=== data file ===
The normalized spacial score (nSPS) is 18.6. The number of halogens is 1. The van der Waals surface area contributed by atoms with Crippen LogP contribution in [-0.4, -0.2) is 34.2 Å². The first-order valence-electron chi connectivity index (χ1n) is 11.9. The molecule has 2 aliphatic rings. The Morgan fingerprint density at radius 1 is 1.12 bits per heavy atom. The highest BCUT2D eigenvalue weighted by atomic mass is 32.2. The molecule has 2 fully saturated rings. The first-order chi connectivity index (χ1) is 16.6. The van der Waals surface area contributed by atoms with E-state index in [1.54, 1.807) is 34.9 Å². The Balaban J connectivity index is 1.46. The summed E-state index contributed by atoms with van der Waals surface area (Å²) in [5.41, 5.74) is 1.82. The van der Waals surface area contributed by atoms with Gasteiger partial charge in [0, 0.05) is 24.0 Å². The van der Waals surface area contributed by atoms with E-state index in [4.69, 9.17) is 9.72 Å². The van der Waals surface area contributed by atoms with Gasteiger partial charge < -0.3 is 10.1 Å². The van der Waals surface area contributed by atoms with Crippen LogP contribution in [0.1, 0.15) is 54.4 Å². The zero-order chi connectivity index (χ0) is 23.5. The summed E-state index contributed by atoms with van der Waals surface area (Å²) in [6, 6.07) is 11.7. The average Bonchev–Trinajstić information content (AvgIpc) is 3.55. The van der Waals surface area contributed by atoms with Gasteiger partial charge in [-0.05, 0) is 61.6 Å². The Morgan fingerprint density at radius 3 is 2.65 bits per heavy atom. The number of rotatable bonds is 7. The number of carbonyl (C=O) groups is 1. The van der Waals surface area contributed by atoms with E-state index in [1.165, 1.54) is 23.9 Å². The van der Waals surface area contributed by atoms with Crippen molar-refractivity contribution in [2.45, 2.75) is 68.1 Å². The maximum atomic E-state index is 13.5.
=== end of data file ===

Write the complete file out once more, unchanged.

The normalized spacial score (nSPS) is 18.6. The number of halogens is 1. The van der Waals surface area contributed by atoms with Crippen LogP contribution in [-0.4, -0.2) is 34.2 Å². The first-order valence-electron chi connectivity index (χ1n) is 11.9. The molecule has 2 aliphatic rings. The Morgan fingerprint density at radius 1 is 1.12 bits per heavy atom. The highest BCUT2D eigenvalue weighted by atomic mass is 32.2. The molecule has 2 fully saturated rings. The first-order chi connectivity index (χ1) is 16.6. The van der Waals surface area contributed by atoms with E-state index in [1.54, 1.807) is 34.9 Å². The Balaban J connectivity index is 1.46. The summed E-state index contributed by atoms with van der Waals surface area (Å²) in [5.41, 5.74) is 1.82. The van der Waals surface area contributed by atoms with Gasteiger partial charge in [0, 0.05) is 24.0 Å². The van der Waals surface area contributed by atoms with E-state index in [4.69, 9.17) is 9.72 Å². The van der Waals surface area contributed by atoms with Gasteiger partial charge < -0.3 is 10.1 Å². The van der Waals surface area contributed by atoms with Crippen LogP contribution in [0.1, 0.15) is 54.4 Å². The zero-order chi connectivity index (χ0) is 23.5. The summed E-state index contributed by atoms with van der Waals surface area (Å²) in [6, 6.07) is 11.7. The average Bonchev–Trinajstić information content (AvgIpc) is 3.55. The van der Waals surface area contributed by atoms with Gasteiger partial charge in [-0.05, 0) is 61.6 Å². The Morgan fingerprint density at radius 3 is 2.65 bits per heavy atom. The number of rotatable bonds is 7. The number of carbonyl (C=O) groups is 1. The van der Waals surface area contributed by atoms with E-state index in [1.165, 1.54) is 23.9 Å². The van der Waals surface area contributed by atoms with Crippen molar-refractivity contribution in [2.45, 2.75) is 68.1 Å². The maximum atomic E-state index is 13.5.